### MA30091: Applied statistics

 Credits: 6
 Level: Honours
 Semester: 2
 Assessment: CW100
 Requisites:
 Before taking this unit you must take MA30084
 Aims & Learning Objectives: Aims: To give students experience in tackling a variety of "real-life" statistical problems. Objectives: During the course, students should become proficient in * formulating a problem and carrying out an exploratory data analysis * tackling non-standard, "messy" data * presenting the results of an analysis in a clear report. Content: Formulating statistical problems: Objectives, the importance of the initial examination of data. Analysis: Model-building. Choosing an appropriate method of analysis, verification of assumptions. Presentation of results: Report writing, communication with non-statisticians. Using resources: The computer, the library. Project topics may include: Exploratory data analysis. Practical aspects of sample surveys. Fitting general and generalised linear models. The analysis of standard and non-standard data arising from theoretical work in other blocks.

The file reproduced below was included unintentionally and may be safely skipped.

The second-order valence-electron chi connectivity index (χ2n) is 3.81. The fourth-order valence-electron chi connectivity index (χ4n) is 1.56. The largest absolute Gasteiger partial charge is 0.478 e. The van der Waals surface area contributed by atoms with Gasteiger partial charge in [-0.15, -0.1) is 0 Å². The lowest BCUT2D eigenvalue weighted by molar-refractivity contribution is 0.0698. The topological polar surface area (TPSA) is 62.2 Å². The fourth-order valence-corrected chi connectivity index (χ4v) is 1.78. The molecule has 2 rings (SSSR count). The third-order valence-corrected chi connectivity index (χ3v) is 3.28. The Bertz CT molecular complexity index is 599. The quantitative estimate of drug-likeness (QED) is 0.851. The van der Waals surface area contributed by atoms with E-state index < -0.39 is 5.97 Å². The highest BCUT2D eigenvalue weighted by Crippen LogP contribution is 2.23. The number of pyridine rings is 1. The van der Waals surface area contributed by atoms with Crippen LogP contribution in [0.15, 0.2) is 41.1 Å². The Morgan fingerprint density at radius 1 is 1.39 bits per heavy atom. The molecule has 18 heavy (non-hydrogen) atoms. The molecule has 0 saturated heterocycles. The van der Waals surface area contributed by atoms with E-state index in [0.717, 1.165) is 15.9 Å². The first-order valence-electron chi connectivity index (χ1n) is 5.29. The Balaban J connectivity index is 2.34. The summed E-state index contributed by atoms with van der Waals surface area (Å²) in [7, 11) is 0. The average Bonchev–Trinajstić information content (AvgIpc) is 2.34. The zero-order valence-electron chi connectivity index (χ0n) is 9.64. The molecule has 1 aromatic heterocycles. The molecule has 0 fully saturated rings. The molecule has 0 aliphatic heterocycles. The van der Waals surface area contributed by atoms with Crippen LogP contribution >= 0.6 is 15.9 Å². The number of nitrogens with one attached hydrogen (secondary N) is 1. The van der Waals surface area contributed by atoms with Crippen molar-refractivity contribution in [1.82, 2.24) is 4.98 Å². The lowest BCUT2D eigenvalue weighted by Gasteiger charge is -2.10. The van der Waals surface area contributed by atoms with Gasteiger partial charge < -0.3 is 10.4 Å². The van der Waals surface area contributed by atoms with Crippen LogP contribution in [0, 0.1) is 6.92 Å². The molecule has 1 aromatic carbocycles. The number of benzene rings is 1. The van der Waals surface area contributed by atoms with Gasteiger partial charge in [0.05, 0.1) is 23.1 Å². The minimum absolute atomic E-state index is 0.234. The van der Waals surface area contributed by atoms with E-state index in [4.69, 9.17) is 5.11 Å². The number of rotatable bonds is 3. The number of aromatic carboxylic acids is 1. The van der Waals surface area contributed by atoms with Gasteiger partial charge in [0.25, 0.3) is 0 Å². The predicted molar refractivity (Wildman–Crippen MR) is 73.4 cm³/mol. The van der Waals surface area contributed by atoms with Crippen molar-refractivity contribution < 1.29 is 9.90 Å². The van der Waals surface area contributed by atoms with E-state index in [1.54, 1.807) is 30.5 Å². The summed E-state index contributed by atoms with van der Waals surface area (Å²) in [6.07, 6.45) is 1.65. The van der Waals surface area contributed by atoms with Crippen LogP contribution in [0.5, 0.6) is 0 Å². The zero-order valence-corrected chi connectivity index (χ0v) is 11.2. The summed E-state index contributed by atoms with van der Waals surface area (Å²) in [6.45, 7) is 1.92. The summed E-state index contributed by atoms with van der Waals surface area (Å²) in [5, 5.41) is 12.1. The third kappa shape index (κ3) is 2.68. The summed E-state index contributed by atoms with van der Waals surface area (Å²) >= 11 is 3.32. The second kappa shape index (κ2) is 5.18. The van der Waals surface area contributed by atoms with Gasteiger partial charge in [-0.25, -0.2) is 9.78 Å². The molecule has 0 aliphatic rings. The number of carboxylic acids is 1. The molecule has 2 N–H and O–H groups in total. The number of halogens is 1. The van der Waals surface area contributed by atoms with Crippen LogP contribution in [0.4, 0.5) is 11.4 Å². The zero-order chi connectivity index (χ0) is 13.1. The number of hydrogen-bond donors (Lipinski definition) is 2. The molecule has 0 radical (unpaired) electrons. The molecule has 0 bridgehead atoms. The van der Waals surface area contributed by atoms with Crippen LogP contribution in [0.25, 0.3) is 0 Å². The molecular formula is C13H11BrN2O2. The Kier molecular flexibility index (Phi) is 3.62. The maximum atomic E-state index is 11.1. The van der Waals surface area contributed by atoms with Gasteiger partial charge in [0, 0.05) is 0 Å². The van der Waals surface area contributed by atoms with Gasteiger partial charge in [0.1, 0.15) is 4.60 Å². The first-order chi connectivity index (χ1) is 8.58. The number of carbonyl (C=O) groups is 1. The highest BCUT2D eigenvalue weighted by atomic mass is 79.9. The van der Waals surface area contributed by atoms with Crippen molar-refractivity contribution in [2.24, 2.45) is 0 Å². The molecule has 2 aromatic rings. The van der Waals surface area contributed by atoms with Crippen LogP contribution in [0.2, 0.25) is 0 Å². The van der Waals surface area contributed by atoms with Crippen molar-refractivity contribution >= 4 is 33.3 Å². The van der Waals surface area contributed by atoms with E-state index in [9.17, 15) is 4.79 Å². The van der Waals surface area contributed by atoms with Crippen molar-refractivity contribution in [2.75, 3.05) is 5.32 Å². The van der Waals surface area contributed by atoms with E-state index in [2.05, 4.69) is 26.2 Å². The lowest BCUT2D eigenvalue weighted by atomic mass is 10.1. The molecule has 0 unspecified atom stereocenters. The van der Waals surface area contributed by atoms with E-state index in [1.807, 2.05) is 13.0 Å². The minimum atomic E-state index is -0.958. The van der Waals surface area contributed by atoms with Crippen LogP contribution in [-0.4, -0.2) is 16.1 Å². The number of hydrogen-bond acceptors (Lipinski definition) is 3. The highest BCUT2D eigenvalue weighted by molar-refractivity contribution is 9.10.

### MA30092: Classical statistical inference

 Credits: 6
 Level: Honours
 Semester: 1
 Assessment: EX100
 Requisites:
 Before taking this unit you must take MA20033
 Aims & Learning Objectives: Aims: To develop a formal basis for methods of statistical inference including criteria for the comparison of procedures. To give an in depth description of the asymptotic theory of maximum likelihood methods and hypothesis testing. Objectives: On completing the course, students should be able to: * calculate properties of estimates and hypothesis tests * derive efficient estimates and tests for a broad range of problems, including applications to a variety of standard distributions. Content: Revision of standard distributions: Bernoulli, binomial, Poisson, exponential, gamma and normal, and their interrelationships. Sufficiency and Exponential families. Point estimation: Bias and variance considerations, mean squared error. Rao-Blackwell theorem. Cramer-Rao lower bound and efficiency. Unbiased minimum variance estimators and a direct appreciation of efficiency through some examples. Bias reduction. Asymptotic theory for maximum likelihood estimators. Hypothesis testing: Hypothesis testing, review of the Neyman-Pearson lemma and maximisation of power. Maximum likelihood ratio tests, asymptotic theory. Compound alternative hypotheses, uniformly most powerful tests. Compound null hypotheses, monotone likelihood ratio property, uniformly most powerful unbiased tests. Nuisance parameters, generalised likelihood ratio tests.